The 8Os... Wow Dude!
Chapter 1 : 1980s - Decade in context
The Australian economy was booming in the 1980s, but the 1987 stock
market crash forced the economy into recession
Amid the glamour and greed of the 1980s, many environmental causes
came to the forefront of public debate.
Immigration rates were high in the 1980s. Racial tolerance improved as
Australians embraced multiculturalism.
Uluru was handed back to its Aboriginal owners in 1986, marking a step
forward in the Indigenous land rights struggle.
The Bicentenary of 1988 celebrated Australia's white heritage and culture.
Many Indigenous people, though, considered it a time for mourning.
Chapter 2 : Music and entertainment
Australian music gained confidence in the 1980s, and many bands achieved
The number of Australian television programmes reached a peak in the
1980s, but American programmes remained popular.
The miniseries became a popular television format. Miniseries' mostly
explored stories from Australia's past.
Home computers became more common, and computer and video games
Video Cassette Recorders (VCRs) freed consumers from the constraints of
TV schedules, and caused a decline in cinema attendance.
Many Australian films produced in the 1980s were designed to appeal to an
Chapter 3 : Fashion in the 1980s
Baby boomers matured in the 1980s, and dictated the glamorous, upmarket
Clothing styles reflected the rampant consumerism and materialism of the
The styles of film, television and music stars filtered into mainstream
Power suits were designed to make the wearer look authoritative and
Princess Diana was the predominant female fashion icon of the decade
The fitness craze spurred the development of specially-designed sportswear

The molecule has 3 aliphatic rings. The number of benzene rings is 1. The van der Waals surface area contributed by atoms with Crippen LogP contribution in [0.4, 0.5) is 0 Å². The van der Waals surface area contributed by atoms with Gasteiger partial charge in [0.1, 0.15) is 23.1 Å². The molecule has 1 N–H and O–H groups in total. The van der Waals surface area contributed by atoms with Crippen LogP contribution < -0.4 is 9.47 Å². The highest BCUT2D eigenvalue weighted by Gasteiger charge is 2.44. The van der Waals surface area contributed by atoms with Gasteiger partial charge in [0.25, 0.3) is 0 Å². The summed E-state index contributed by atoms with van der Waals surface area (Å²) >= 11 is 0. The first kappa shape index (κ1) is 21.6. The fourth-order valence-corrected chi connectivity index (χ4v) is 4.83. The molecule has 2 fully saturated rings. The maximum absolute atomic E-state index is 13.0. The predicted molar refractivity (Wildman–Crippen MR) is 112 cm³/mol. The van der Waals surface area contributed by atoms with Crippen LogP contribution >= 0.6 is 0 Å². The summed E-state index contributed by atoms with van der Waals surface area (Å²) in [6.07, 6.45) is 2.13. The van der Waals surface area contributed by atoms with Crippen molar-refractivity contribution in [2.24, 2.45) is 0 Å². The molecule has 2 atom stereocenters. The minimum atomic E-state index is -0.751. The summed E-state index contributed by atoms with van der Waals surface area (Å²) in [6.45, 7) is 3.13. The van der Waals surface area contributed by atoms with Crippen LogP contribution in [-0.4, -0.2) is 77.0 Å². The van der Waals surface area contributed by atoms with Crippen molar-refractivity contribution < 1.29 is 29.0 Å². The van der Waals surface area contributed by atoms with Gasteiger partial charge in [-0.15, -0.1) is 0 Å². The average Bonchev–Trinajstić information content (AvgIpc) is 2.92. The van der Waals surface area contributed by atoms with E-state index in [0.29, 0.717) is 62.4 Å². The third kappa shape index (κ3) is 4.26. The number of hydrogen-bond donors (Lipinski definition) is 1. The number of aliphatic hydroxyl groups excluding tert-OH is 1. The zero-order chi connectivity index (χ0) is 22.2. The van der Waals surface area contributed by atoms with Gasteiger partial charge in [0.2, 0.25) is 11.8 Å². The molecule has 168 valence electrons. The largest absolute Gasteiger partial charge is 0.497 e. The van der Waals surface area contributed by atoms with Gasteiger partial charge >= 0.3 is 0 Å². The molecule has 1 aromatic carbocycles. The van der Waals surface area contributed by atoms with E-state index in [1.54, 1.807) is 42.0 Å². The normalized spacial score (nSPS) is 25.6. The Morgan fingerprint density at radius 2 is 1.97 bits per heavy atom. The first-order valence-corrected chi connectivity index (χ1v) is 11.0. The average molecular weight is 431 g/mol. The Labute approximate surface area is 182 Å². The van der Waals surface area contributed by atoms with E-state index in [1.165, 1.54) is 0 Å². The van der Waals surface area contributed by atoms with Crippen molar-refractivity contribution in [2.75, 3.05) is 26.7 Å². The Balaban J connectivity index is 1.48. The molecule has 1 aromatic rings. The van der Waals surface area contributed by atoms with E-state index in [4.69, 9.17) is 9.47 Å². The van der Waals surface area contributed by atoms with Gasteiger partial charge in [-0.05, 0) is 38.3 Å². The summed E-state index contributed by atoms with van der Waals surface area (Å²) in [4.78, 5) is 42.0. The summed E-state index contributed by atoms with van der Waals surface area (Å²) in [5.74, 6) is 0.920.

Punk fashion was a rebellion against both the peace-loving ideals of the
hippie era, and the consumerism of the 1980s.
Chapter 4 : Sport in the 1980s
Sport in Australia allows an expression of traditional national values. It also
reflects the British and American influence on our culture.
The Brisbane Commonwealth Games and Australia's America's Cup victory
led to an upsurge in national pride.
The Australian Institute of Sport (AIS) opened in 1981, prompting a new era
of success for Australian athletes.
Increased corporate involvement saw millions of dollars injected into
Australian sport, changing the way it was played.
Women participated in almost all sports in the 1980s, but would struggle to
achieve true equality in the areas of funding and media coverage.
Chapter 5 : American and British cultural influence 1980s
The Australian identity has evolved over the decades, from that of a British
colony, to a diverse global culture.
American music artists were popular in Australia during the 1980s, due in
part to music videos.
American products dominated Australian cinemas and television screens,
although the domestic film and television industries were booming.
Australian sport adopted the glitzy presentation and TV-friendly conventions
of American sport.
Fast food chains and supermarkets changed Australia's eating habits in the
Critics are divided over whether Australian cultural products have been able
to retain a unique Australian identity in the face of American influence.
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